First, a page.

Once teachers start to “get” and try synthetic phonics, it gives them a logical, sequential framework for their early literacy teaching instead of a mishmash, and they say “wow, this really works and makes so much sense, why didn’t anyone tell me about it before?”. Which is kind of the Magic Moment, I think. Teacher buy-in. Once a few teachers are in, things start to shift for the better, as they seek out Synthetic Phonics professional development courses and read about it, ask a lot of questions and think critically about literacy-teaching generally. There’s not a lot of Synthetic Phonics PD available in Victoria at present, Maureen Pollard runs some at ACER, and Kristin Anthian in Werribee does too, plus the TTR4L people. I’m planning to run PD for schools this year too, either via my business or LDA (if they want me to), and will advertise it on this blog. It’s often hard to get the whole school’s attention/time, so perhaps best at first to focus on the people who are most receptive, and persuade them to attend? I’m also hoping to do the Sounds Write training this April so that I have a whole training “package” for schools, it’s a UK one but I can just adapt it to Australian English. I hope that all helps, and I’ll gladly help plead your case if you want me to. Alison

      Reply
  3. Pingback: Balanced literacy | Spelfabet | The Echo Chamber

  4. Debbie Hepplewhite

    Alison – what a brilliant posting! Susan Godsland has flagged it up on the UK Reading Reform Foundation message forum – and I'll do the same on my Phonics International forum.

    I think the starting point is making the complex English alphabetic code truly 'tangible' with the high-profile use of alphabetic code charts. I think these are so important that I provide a very large range of them free to download – for student-teachers, teachers, parents, learners – giant ones and mini ones – all different styles!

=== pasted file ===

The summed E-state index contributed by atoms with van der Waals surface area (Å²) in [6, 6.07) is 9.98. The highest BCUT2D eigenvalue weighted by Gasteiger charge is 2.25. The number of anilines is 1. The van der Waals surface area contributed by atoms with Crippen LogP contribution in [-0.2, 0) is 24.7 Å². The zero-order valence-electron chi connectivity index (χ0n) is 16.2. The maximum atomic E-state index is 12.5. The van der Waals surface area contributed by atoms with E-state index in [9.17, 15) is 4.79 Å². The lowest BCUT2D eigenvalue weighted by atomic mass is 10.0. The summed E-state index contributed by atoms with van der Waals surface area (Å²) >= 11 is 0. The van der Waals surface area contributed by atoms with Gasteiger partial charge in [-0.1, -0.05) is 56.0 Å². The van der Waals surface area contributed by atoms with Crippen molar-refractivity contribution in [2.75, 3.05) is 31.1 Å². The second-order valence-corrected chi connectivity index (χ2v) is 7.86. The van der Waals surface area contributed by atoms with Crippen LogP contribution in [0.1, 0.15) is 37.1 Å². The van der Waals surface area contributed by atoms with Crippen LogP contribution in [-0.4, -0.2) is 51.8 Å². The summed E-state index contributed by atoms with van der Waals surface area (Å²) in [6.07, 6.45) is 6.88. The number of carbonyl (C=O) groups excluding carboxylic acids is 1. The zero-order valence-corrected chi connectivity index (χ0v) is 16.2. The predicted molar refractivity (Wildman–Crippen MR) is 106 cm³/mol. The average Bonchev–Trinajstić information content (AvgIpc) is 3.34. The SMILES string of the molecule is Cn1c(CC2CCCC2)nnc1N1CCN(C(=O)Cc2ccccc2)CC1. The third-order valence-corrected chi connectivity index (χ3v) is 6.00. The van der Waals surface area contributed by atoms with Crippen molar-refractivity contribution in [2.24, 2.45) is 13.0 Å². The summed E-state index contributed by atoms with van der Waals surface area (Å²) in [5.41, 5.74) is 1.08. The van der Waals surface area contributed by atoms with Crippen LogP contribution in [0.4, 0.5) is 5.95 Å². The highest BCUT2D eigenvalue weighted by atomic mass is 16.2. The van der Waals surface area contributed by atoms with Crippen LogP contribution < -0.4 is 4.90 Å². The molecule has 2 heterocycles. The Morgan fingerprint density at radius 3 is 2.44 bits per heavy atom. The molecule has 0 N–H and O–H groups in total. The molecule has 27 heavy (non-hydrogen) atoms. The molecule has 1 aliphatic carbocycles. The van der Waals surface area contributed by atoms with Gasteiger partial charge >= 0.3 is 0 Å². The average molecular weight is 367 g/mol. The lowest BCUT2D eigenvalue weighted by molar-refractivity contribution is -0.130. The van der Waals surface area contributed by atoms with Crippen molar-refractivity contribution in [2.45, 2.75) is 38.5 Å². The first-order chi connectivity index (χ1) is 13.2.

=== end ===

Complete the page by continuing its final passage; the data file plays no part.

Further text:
For the Australian accent, simply say, "In Australia, we tend to pronounce that grapheme (letter or letter group) like this…" and match the accent to the bits of code – it's not difficult.

    You can find the free charts here:  www.alphabeticcodecharts.com 

    I even advocate their use from children starting out at four years old when they are being taught the 'simple code' first (that is, mainly only one spelling for each sound we can identify in speech). 

    I also advocate an approach which is 'two-pronged systematic and incidental phonics teaching'  which, of course, is well-supported by use of alphabetic code charts. This simply means that the teacher (parent or whoever) can tell the learner about bits of alphabetic code as they arise in wider reading, in the environment, on the cereal packet – and so on.

    Keep up your truly fantastic postings!

    Debbie

    X

    Reply
    1. alisonalison Post author